A new report by BloombergNEF has found that a combination of high electricity tariffs, falling PV prices and a lack of reliability in the grid is spurring sales of onsite solar to business customers in Sub-Saharan Africa.

The report states that the commercial and industrial (C&I) solar sector in Sub-Saharan Africa is growing not because of regulatory support – as has been the case in many developed economies – but because of economics.

BNEF found that onsite solar is cheaper than the electricity tariffs paid by commercial or industrial clients in seven out of 15 markets in Sub-Saharan Africa.

“While the market is still small, it has great potential,” explained co-author Takehiro Kawahara, lead frontier power analyst at BNEF.

“An immense energy deficit and crumbling infrastructure makes Sub-Saharan Africa fertile ground for solar. As of November 2018, developers built a record number of 74 MW serving business customers directly, offering them cheaper power than the grid. Kenya, Nigeria, and Ghana installed 15 MW, 20 MW and 7 MW respectively as of November 2018.”

According to the authors, the financial sector has yet to take on a major role in providing funding for C&I solar systems. So far, most business customers have bought systems for cash, without using third-party finance. There are, however, big opportunities for specialized financiers in the region to do more.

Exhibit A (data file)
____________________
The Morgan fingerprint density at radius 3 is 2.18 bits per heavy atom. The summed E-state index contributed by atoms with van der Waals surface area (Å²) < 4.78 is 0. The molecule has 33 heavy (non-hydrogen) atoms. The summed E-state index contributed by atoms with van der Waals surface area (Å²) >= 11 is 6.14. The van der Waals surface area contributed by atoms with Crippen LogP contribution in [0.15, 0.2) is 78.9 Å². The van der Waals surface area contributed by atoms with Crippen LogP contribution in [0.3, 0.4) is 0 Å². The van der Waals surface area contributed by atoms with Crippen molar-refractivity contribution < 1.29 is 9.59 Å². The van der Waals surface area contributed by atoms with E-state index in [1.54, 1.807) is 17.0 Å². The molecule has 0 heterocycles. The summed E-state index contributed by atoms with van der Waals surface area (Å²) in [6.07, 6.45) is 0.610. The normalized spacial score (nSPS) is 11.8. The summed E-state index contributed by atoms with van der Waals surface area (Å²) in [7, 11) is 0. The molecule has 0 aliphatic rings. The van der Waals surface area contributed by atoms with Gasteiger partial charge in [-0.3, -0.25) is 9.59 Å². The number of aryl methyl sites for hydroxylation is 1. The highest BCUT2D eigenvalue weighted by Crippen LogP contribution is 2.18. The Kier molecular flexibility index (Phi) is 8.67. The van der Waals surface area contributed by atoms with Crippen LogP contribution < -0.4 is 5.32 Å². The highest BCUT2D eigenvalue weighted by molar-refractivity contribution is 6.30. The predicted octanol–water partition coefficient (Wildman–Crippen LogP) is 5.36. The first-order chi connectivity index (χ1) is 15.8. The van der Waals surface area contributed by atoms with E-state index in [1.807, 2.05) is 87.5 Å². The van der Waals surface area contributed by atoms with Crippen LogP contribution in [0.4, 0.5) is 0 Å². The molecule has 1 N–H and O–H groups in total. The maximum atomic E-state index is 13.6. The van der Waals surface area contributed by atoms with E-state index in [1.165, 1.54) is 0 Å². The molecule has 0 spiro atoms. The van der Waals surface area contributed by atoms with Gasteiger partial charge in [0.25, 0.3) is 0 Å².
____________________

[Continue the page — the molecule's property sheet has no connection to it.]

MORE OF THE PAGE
The report was commissioned by asset manager responsibility AG, in co-operation with the dedicated climate fund it manages, and the Swiss State Secretariat for Economic Affairs.

Antoine Prédour, head of energy debt at responsAbility, said: “Electricity outages are commonplace across most of Sub-Saharan Africa. When the grid is out, customers must either shoulder high opportunity costs from lost sales or manufacturing output, or resort to much costlier backup power, usually from diesel. This is where financing solar installations can contribute to climate change mitigation by replacing fossil fuel.”

responsAbility-managed funds have financed the off-grid solar sector in Sub-Saharan Africa for five years, focusing primarily on residential customers. The company expects solar to be increasingly deployed on C&I sites, where it often complements diesel power generation.
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Discover the latest innovations in solar in Africa at POWERGEN Africa and Africa Utility Week in Cape Town in May. Energy use in the C&I sector is a key focus of European Utility Week and POWERGEN Europe in November.